I waited a year to capture this moment, and now it is finally here. The time when the first plum blossoms open in Zurich. Out I went with my camera, close to the golden hour. It was perhaps a little too close for the specific location of this tree, somewhat shaded in the late afternoon. From nearly every direction around the tree, you can now hear the very active songbirds. When color returns to nature, birds are not far behind.
Around this time last year I painted an image for the 10 year anniversary of the Fukushima accident. It follows a similar line of thought.
Looking at the cherry blossom trees planted to color the streets of the Olympic torch relay in Spring (featured in the right corner) reminded me that birds must not be far behind in nature’s recovery. I placed the region’s bird, the Narcissus flycatcher boldly announcing spring in the middle of the composition. Standing atop a rock in the beach shore, its call is joined by the sound of the breaking waves.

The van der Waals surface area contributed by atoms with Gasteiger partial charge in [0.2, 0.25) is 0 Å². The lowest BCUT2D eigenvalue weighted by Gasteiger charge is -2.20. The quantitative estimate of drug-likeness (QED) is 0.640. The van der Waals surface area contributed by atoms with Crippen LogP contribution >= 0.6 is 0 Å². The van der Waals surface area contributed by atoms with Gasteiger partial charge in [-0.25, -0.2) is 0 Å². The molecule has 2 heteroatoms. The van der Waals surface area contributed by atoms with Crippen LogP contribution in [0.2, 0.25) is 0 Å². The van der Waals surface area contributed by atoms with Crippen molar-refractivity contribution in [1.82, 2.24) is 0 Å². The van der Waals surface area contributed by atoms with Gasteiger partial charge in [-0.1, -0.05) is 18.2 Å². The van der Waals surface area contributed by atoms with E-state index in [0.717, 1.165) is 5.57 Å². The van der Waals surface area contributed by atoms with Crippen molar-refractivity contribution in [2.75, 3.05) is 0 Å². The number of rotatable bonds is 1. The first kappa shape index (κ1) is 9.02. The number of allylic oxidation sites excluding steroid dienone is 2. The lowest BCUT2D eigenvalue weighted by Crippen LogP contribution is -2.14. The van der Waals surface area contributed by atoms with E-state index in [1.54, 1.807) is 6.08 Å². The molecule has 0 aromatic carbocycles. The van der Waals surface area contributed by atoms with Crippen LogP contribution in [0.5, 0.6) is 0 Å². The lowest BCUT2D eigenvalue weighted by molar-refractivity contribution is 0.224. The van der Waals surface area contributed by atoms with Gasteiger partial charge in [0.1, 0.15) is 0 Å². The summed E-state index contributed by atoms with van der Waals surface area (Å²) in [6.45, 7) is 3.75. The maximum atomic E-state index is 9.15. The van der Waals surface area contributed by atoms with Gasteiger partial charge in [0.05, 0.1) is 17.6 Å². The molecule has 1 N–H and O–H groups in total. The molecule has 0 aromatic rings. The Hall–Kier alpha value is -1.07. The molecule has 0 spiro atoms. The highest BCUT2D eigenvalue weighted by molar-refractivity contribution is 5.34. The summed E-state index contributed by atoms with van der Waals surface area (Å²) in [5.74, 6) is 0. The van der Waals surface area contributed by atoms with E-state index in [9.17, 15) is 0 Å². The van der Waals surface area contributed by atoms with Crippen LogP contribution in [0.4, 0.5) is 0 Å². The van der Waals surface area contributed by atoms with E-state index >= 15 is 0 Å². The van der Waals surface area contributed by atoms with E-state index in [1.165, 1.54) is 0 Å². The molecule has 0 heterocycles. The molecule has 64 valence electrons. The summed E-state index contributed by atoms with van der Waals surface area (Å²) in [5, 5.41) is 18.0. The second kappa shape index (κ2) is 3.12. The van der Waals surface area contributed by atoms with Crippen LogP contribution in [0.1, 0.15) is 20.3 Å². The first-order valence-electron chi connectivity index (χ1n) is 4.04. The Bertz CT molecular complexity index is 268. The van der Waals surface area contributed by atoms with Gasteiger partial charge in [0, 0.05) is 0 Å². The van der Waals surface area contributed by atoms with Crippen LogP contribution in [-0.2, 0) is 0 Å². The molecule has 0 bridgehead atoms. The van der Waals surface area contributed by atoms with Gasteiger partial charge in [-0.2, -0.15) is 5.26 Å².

If you were born by the ocean, there is something special in the sound and smell of the surf with each season. You love to be near it, it brings you a mix of peace and awe for its richness and power. The flycatcher seems to reflect this. Though the wave on the left might look big at a first glance, it is a playful game with perspective. This flycatcher is a small bird of 10-14 cm size. By placing it at the same level as the wave, you must in fact be looking at a 20-25cm surf breaking very close to the shore. But of course, the bigger you imagine that wave to be the bolder and braver the bird looks.
I have been a bit hesitant to share this painting here before, but I hope you will enjoy it as an image of hope and respect for nature.
Thank you for reading another zen Monday. Every Monday is zen Monday. Always a weekly dose of Japanese ink painting, coupled with one photo from my archives.
Over on my instagram, I have been sharing the flowers of the spring season in Zurich from my sketchbook. A selection below, follow @mtenente for more.